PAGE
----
The fascinating athlete, Bill Russell, is commonly labeled only as a sports role model. His admirable qualities, however, stretch far beyond sports. He was one of the few that struggled to pave the path for black NBA players, yet he was the first to open the Iron Gate for NBA coaching. In addition, he has offered his wise influence in several controversial incidents in time. The basketball legend, Bill Russell, is not only a hero for aspiring athletes, but also an inspiration for various social groups.
It was February 12, 1934, that William Felton Russell first entered into his harsh world. He lived with his parents and brother in Monroe Louisiana. "Monroe was a typical small town in the "Deep South" with racial segregation." (Daniel, W.) It was the daily routine, for Bill, to have to deal with discrimination. Surely it was not an easy task to be an African-American just trying to live life in the South. Yet much later in life would Bill would be noted, " Russell's experiences with discrimination as a young child helped make him assertive about African - American rights as an adult." (Biography) Fortunately Bill and his family were slightly able to escape these hardships. They traveled many miles to the West. They ended up in Oakland California in 1943, when Bill was nine years old. Being the time era that it was, the prejudices, held by society against blacks, were not exactly erased by simply moving from a state. However,.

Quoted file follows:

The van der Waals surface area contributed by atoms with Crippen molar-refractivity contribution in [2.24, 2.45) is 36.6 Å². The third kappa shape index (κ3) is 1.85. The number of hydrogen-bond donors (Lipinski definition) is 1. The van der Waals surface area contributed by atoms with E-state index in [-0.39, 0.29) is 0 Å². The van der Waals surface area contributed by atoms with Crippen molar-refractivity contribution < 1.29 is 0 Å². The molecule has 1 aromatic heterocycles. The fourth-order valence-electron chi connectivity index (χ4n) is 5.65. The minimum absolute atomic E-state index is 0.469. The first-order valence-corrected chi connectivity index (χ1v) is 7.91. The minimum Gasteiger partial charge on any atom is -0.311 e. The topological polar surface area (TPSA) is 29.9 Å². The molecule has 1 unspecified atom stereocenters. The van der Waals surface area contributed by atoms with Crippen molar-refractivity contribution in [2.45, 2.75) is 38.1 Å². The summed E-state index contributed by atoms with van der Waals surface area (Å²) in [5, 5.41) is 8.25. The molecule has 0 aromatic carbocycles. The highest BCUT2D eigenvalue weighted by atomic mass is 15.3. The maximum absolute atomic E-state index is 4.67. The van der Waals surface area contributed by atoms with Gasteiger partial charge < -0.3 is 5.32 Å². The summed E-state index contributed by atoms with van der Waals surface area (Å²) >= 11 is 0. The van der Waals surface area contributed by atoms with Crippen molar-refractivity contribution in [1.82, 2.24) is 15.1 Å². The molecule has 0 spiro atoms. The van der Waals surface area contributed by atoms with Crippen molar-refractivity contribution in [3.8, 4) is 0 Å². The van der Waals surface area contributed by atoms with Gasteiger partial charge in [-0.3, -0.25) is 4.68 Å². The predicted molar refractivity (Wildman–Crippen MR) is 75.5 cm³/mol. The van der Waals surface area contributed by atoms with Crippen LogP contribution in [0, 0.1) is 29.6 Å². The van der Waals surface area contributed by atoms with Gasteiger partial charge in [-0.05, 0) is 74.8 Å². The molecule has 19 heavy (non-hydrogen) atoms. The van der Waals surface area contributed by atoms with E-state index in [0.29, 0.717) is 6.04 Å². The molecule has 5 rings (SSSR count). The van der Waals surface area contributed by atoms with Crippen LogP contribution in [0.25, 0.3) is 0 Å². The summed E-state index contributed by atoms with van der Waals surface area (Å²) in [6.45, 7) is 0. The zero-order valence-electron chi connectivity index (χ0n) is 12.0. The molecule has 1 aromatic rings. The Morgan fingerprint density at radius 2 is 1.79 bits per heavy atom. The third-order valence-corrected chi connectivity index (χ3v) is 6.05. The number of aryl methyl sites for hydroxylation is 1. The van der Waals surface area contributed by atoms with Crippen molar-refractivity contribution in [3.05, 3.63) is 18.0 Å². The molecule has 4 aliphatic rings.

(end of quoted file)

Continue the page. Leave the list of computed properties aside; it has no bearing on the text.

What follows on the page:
the benefit of the move was that the discrimination was lessened by a vast degree. The Russell family was able to settle down in the integrated projects in town. This was definitely a difference from their hometown Monroe. They now actually lived in the same vicinity as the whites, or at this time, the majority.
Three years after the move from Louisiana, Bill suffered one of the greatest losses ever, his mother. "In 1946, she caught a rare case of the flu.